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The chances of an American having a dental emergency in any given year are 1 in 6. Hence, it makes good sense to learn how to identify them when they happen, and how to respond. It makes excellent sense to learn how to prevent dental emergencies from happening in the first place. However, as we’ll see, that’s not always possible.

In a dental emergency, you’ll need immediate treatment to stop oral bleeding, relieve severe pain, or save a tooth.  Many of these scenarios involve teeth not being where they’re supposed to be. Or pieces of teeth. Teeth knocked out or broken are an example. Likewise, teeth that are chipped, cracked, loose, or out of place. About 25% of dental emergencies involve restorations like fillings, crowns, and caps. Restorations fall out, loosen, or break. Finally, infections and abscesses are dental emergencies.

Pain is not a completely reliable indicator of a dental emergency. They don’t always hurt, at least not right away. When they do hurt, the pain can be so severe that nobody would put off getting professional help. Our goal is to intervene before that. Prevention is the best outcome. However, the world is not perfect and life is not fair. Even with the best dental hygiene habits, there’s no guarantee of a life free of dental emergencies. Accidents knock teeth out. Fillings age and fall out.

Immediate treatment can make the difference between losing a tooth and saving it. In fact, sometimes the window of opportunity is as short as 30 minutes. Painless dental emergencies are no less urgent than the painful ones. Unless you’re a dentist, you shouldn’t try to judge the urgency for treatment in an emergency. You should seek care immediately.


The best care resource for a dental emergency is a dentist. Yes, the dentist may in some cases refer an emergency patient to an oral surgeon or another dental specialist. However, dentists can treat many common emergencies in their offices. For those requiring specialized dental treatments, the dentist can usually provide initial care and relief.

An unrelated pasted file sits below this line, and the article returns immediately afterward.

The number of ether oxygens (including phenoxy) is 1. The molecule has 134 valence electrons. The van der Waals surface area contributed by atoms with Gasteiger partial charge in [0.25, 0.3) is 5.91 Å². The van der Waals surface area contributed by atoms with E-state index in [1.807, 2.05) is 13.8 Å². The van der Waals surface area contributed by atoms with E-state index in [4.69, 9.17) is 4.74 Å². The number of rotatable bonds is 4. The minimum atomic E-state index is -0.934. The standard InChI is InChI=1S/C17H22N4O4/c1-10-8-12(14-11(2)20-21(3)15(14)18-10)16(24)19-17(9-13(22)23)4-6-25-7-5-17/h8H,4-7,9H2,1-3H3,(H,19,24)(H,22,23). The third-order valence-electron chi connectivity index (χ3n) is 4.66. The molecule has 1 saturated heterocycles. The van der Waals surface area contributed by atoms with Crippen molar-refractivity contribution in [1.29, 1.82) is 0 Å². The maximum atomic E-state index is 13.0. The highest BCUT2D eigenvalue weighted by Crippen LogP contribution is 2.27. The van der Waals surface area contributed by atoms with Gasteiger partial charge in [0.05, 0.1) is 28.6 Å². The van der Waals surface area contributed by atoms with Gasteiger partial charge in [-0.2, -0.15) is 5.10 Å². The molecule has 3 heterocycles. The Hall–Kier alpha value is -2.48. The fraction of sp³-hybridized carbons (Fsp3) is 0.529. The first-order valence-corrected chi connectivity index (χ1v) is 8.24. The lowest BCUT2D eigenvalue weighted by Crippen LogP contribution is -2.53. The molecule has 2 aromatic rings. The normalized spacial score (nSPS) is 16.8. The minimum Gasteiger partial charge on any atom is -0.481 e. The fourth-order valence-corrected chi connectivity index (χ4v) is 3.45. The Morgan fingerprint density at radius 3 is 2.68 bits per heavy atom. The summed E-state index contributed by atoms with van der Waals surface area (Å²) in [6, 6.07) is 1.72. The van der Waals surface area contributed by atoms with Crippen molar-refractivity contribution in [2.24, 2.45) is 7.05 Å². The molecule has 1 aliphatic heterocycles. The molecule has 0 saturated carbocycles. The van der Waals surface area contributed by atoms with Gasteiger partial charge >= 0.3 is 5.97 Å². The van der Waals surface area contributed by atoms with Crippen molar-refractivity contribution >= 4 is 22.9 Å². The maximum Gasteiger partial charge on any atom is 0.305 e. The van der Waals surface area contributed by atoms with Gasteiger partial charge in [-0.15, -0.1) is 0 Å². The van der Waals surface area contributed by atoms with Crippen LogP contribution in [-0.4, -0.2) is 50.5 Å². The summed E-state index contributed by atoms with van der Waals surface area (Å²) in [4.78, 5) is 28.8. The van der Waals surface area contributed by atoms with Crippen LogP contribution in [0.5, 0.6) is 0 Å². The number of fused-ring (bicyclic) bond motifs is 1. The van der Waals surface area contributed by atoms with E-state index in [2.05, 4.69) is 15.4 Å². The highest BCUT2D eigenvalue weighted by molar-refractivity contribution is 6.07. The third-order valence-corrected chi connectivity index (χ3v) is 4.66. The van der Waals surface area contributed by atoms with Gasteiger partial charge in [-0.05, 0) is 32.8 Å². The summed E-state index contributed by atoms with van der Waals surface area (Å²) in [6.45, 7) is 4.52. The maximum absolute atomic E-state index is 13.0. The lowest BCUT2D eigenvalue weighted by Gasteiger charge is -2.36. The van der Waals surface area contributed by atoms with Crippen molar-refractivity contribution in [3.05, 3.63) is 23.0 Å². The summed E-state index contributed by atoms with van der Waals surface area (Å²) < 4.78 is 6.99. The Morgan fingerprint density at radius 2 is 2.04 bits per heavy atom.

Hospital emergency rooms are not ideal resources for dental emergencies. Nonetheless, Americans make about 2 million ER visits annually for dental emergencies the ER is not equipped to handle. Hospital ER’s rarely have a dentist on staff. State laws limit what a physician can do. In fact, in most states, it is illegal for anyone but a licensed dentist to fill a cavity, pull a tooth, restore a crown, or perform any other dental procedure. An ER physician and prescribe antibiotics and pain medications, but can’t practice dentistry without a license. So the ER will almost certainly not be the last stop.

A 2010 study of 115,000 Florida ER visits for dental emergencies is instructive. It found that the main benefit for patients was a referral to a dentist. This referral “cost” the patient $765  on average, in ER fees. Coverage by insurance is quite rare. ER fees for dental emergencies are almost always out-of-pocket.

There are two important exceptions to the “dentist-first” rule for dental emergencies. One is there’s been an oral infection persisting untreated for weeks. Persistent oral infections can become quite serious, even life-threatening.  Antibiotics provided in the ER can halt their progress until a dentist treats the underlying cause.  The other is when a dental issue secondary to a medical problem like facial trauma or a broken jaw.


Household emergency planning should address dental emergencies.  First aid kits should include dental supplies. Lists of emergency contacts should include dentists and emergency dental clinics. These preparations are simple and easy. A little goes a long way. In time of need, they’ll be deeply appreciated.